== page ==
Between writing this post and its publication, Callum and Wisc have decided to go their separate ways and are now both looking forward to starring in their own stories. The separation has been very amicably settled so far. Wisc took the title, the scenes already written have been split in half, with some overlap, and Wisc has generously granted Callum access to his great-uncle. And Julian? Well, as cute as he thought Wisc was, he wasn’t going anywhere unless he could stay with Callum.


Blaine D. Arden is a purple haired, forty-something writer of gay and trans* romance with a love of men, music, mystery, magic, fairies, platform shoes, and the colours black, purple and red, who sings her way through life.

You can find Blaine at, Twitter,Facebook, and Goodreads.

Join us while A. Catherine Noon and Rachel Wilder discusses Space-the Final Frontier

Space – the Final Frontier, for the Boys
A. Catherine Noon and Rachel Wilder

In writing our M/M Romance EMERALD FIRE, Rachel and I wanted to twist the tropes a bit. (A trope is a convention in storytelling, such as “boy meets girl, boy loses girl, boy gets the girl”.) She grew up reading romance and adored the “harem girls and rich sheik” stories. I grew up with science fantasy and loved the idea of worldbuilding and creating our own culture to play with. What resulted was a desert world where the harsh environment meant that traditional gender roles were changed and men took some of the jobs traditionally given to women.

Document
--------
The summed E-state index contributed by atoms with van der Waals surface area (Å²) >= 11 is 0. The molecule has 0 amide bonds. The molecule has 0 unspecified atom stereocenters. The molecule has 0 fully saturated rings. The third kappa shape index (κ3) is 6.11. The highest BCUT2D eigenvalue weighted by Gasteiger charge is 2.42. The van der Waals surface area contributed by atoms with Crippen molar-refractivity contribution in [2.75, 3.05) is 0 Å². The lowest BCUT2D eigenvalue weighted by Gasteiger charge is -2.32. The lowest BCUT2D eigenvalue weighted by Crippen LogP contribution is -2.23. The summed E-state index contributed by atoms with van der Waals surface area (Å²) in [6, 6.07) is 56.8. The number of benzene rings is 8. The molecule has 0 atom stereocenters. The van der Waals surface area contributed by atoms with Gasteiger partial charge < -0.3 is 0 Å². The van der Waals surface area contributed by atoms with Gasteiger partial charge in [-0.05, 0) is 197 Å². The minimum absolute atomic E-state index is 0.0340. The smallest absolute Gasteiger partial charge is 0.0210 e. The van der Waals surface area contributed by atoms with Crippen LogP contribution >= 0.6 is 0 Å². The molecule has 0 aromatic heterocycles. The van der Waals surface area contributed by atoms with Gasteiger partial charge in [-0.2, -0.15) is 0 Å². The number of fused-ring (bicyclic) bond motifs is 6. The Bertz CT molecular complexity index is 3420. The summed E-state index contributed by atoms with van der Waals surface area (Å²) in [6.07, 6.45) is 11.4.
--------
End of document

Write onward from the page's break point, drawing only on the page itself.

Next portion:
I don’t know of very many books set in space with M/M stories, though the literature is growing. What was fun about writing EMERALD FIRE is that we got to create a world we love, with characters who have many stories waiting to be told. I’d say to anyone wanting a treasure trove of ideas, create a world in which you can play and set the stage for lots of ideas to unfold.

What are your favorite science fiction or science fantasy M/M stories? What tropes do you wish would be written with a M/M twist?